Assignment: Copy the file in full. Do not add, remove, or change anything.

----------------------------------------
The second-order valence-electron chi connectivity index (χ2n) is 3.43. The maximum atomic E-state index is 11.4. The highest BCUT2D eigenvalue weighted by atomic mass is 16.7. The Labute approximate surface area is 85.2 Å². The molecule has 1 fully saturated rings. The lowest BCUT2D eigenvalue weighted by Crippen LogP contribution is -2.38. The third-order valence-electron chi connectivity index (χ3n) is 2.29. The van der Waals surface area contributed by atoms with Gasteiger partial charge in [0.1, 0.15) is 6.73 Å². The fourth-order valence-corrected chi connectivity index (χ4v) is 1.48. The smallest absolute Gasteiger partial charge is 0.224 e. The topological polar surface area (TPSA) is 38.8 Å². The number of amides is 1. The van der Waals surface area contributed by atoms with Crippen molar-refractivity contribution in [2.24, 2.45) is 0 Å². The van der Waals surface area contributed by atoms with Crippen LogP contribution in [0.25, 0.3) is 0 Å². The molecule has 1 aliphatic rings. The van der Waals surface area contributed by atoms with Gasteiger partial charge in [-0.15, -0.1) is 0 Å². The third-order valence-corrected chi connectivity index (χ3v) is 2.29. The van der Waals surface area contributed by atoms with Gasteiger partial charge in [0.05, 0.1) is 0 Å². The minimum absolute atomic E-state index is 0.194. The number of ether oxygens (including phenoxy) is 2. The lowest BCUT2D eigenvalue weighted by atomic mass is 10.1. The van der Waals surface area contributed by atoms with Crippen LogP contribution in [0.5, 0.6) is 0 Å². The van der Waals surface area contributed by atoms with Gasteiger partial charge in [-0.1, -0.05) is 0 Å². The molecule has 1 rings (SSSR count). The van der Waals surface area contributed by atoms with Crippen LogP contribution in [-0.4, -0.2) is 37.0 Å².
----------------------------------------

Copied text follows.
The second-order valence-electron chi connectivity index (χ2n) is 3.43. The maximum atomic E-state index is 11.4. The highest BCUT2D eigenvalue weighted by atomic mass is 16.7. The Labute approximate surface area is 85.2 Å². The molecule has 1 fully saturated rings. The lowest BCUT2D eigenvalue weighted by Crippen LogP contribution is -2.38. The third-order valence-electron chi connectivity index (χ3n) is 2.29. The van der Waals surface area contributed by atoms with Gasteiger partial charge in [0.1, 0.15) is 6.73 Å². The fourth-order valence-corrected chi connectivity index (χ4v) is 1.48. The smallest absolute Gasteiger partial charge is 0.224 e. The topological polar surface area (TPSA) is 38.8 Å². The number of amides is 1. The van der Waals surface area contributed by atoms with Crippen molar-refractivity contribution in [2.24, 2.45) is 0 Å². The van der Waals surface area contributed by atoms with Crippen LogP contribution in [0.25, 0.3) is 0 Å². The molecule has 1 aliphatic rings. The van der Waals surface area contributed by atoms with Gasteiger partial charge in [-0.15, -0.1) is 0 Å². The third-order valence-corrected chi connectivity index (χ3v) is 2.29. The van der Waals surface area contributed by atoms with Gasteiger partial charge in [0.05, 0.1) is 0 Å². The minimum absolute atomic E-state index is 0.194. The number of ether oxygens (including phenoxy) is 2. The lowest BCUT2D eigenvalue weighted by atomic mass is 10.1. The van der Waals surface area contributed by atoms with Crippen LogP contribution in [0.5, 0.6) is 0 Å². The van der Waals surface area contributed by atoms with Gasteiger partial charge in [-0.1, -0.05) is 0 Å². The molecule has 1 rings (SSSR count). The van der Waals surface area contributed by atoms with Crippen LogP contribution in [-0.4, -0.2) is 37.0 Å².